The National Endowment for the Humanities, or NEH, has recognized the valuable work four UC Riverside faculty do in expanding research and educational opportunities in language and culture.
Claudia Holguín Mendoza, assistant professor of Hispanic studies, and Jorge Leal, assistant professor of history, received a joint $150,000 award for. Liz Przybylski, associate professor of music, and Sarita Echavez See, professor of media and cultural studies, each received an award of $60,000.
“CHASS faculty are leaders across many humanistic and interdisciplinary disciplines, and we are fortunate they are here to share their expertise,” said Daryle Williams, dean of the College of Humanities and Social Sciences. “By doing so they shape our understanding of the human experience. Each of us, led by that upwardly mobile UCR student, is a beneficiary. My congratulations and our collective gratitude to Claudia, Jorge, Liz and Sarita.”
In total, the NEH gave $24.7 million in grants for 208 humanities projects across the country, according to a January announcement from NEH, an independent federal agency and one of the largest funders of humanities programs in the United States.
“These NEH grants will support educators and scholars in enriching our understanding of the past and enable cultural institutions from across the country to expand their offerings, resources, and public programming, both in person and online,” said NEH Acting Chair Adam Wolfson. “We look forward to the many new insights and discoveries that these 208 exemplary projects will make possible.”
Meet the faculty and their projects:
Claudia Holguín Mendoza, specializes in Spanish linguistics, and Jorge Leal, a cultural and urban historian
Project title: Spanglish and Bilingualism in Latinx Studies
Project description: A two-year curricular development project to create two new bilingual Latinx history courses and to incorporate a bilingual pedagogical approach into additional Latinx studies humanities courses.
Throughout the U.S. educational system, Latinx history courses are currently taught using primary sources almost exclusively in English even though there is a significant and growing student population who are heritage speakers of Spanish, known as Spanish Heritage Language learners, or SHL learners, particularly at UC Riverside.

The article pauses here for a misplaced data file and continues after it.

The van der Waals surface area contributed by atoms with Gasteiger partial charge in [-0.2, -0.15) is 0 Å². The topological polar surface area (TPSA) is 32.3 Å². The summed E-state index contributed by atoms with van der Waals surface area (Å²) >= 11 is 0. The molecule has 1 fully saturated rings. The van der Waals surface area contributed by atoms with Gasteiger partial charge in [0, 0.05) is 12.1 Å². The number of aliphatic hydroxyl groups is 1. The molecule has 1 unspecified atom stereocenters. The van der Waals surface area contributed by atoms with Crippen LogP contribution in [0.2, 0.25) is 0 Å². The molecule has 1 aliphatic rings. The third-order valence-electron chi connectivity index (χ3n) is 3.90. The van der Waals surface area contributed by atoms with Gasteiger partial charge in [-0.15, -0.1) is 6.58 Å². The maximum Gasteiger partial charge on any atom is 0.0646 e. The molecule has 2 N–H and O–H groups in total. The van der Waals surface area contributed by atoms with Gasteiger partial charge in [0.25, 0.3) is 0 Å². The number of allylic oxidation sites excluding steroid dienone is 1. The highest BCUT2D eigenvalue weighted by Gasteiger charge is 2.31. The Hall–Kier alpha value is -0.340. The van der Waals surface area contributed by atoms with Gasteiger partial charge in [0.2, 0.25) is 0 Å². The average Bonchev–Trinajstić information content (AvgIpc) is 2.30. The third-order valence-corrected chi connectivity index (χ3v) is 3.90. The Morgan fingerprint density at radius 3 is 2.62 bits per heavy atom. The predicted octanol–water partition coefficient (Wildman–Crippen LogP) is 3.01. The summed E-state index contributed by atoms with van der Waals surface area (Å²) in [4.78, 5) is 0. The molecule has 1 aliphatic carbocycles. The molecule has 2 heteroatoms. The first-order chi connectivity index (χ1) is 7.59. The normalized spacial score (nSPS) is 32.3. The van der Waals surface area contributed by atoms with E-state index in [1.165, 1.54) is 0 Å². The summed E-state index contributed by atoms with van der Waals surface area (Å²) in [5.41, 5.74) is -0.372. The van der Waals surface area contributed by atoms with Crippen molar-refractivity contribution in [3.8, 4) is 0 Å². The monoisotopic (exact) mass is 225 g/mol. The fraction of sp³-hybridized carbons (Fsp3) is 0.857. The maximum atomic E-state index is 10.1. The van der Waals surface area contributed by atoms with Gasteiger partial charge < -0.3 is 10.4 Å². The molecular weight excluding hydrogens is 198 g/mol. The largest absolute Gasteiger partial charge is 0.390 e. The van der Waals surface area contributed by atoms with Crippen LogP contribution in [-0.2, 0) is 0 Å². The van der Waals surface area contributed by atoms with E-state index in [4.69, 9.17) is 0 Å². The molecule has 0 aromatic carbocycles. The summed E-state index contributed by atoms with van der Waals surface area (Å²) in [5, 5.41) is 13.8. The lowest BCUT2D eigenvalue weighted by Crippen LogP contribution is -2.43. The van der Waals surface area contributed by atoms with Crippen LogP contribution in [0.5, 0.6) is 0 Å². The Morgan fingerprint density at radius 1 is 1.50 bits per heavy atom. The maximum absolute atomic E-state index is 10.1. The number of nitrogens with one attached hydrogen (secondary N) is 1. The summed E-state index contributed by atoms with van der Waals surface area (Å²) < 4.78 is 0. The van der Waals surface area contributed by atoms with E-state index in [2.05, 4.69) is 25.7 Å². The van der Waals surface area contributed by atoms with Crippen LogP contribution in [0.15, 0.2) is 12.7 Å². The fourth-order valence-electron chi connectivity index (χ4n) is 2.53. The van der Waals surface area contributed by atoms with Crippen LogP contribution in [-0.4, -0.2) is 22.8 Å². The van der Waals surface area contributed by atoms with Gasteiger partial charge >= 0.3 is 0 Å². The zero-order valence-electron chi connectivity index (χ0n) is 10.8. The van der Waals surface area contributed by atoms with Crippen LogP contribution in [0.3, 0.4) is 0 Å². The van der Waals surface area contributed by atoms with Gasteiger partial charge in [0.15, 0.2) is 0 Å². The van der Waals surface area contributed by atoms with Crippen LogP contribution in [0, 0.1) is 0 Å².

With the pedagogic guidance that the researchers are building as part of this project, SHL students will be able to use their skills and expertise (at any level) to understand historical primary sources about Latinxs in the United States in their original Spanish and Spanglish.
“Latinx programs throughout the country have educated broad groups of students in the histories, and cultures of Latinx in the U.S. However, Latina/o/x students do not see their own experiences reflected in the curriculum very often,” Holguín Mendoza and Leal said. “Our project is the first to design a full curriculum that promotes and advocates for the validity of Latina/o/x students’ experiences and bilingual skills. Our bilingual teaching model for individual courses and/or Latinx Studies programs on the national level will also create an online resource and regional in-person workshop for educators.”
Liz Przybylski, specializes in hip hop practices in Canada and the United States
Project title: Sonic Sovereignty: Hip Hop and the Shifting Popular Music Mainstream, 2008–2018
Project description: Completion of a book and two open-access articles about indigenous hip-hop musicians, media professionals, and the concept of sonic sovereignty. What does sovereignty sound like? The book “Sonic Sovereignty: G/local Hip Hop and the Shifting Popular Music Mainstream” answers this question through ethnographic research and media analysis undertaken with indigenous hip hop musicians and media professionals.
The research is rooted in Winnipeg, an indigenous music broadcasting center in Canada whose resonance is heard across borders. It reveals the wide and deep impacts of innovative indigenous hip hop station Streetz FM and probes the forces that led to the station’s closure, even as its music continued to find popularity with audiences.
“I extend research that explores the racialization and gendering of urban-format popular music and detail the implications on how Indigenous artists are heard—and silenced—through popular music distribution,” Przybylski said. “Musicians are actively building sonic sovereignty, navigating the expectations of mainstream airplay while pushing aesthetic and political boundaries. The artists with whom I work offer interventions that resonate with audiences in the United States, Canada, and globally.”
Sarita Echavez See, interdisciplinary researcher
Project title: Make Do: Filipino American Visual Culture and the Everyday Arts of Survival
Project description: Research and writing leading to a book about contemporary Filipino American art and visual culture, and small businesses that create and exhibit visual culture through modes of inventive survival.